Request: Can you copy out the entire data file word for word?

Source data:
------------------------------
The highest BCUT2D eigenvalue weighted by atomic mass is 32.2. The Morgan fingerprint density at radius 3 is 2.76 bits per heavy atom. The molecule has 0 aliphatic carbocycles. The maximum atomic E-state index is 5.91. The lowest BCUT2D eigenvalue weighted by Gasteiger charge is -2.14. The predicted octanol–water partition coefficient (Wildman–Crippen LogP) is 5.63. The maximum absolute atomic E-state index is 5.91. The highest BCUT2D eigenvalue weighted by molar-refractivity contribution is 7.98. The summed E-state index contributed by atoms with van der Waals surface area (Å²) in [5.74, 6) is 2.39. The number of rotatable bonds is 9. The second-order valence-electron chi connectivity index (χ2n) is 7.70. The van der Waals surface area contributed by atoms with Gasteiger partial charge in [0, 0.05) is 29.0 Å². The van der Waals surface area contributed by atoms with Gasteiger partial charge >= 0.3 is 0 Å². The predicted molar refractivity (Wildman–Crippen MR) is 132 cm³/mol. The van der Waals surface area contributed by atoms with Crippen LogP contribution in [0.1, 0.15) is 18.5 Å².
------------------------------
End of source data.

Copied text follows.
The highest BCUT2D eigenvalue weighted by atomic mass is 32.2. The Morgan fingerprint density at radius 3 is 2.76 bits per heavy atom. The molecule has 0 aliphatic carbocycles. The maximum atomic E-state index is 5.91. The lowest BCUT2D eigenvalue weighted by Gasteiger charge is -2.14. The predicted octanol–water partition coefficient (Wildman–Crippen LogP) is 5.63. The maximum absolute atomic E-state index is 5.91. The highest BCUT2D eigenvalue weighted by molar-refractivity contribution is 7.98. The summed E-state index contributed by atoms with van der Waals surface area (Å²) in [5.74, 6) is 2.39. The number of rotatable bonds is 9. The second-order valence-electron chi connectivity index (χ2n) is 7.70. The van der Waals surface area contributed by atoms with Gasteiger partial charge in [0, 0.05) is 29.0 Å². The van der Waals surface area contributed by atoms with Gasteiger partial charge >= 0.3 is 0 Å². The predicted molar refractivity (Wildman–Crippen MR) is 132 cm³/mol. The van der Waals surface area contributed by atoms with Crippen LogP contribution in [0.1, 0.15) is 18.5 Å².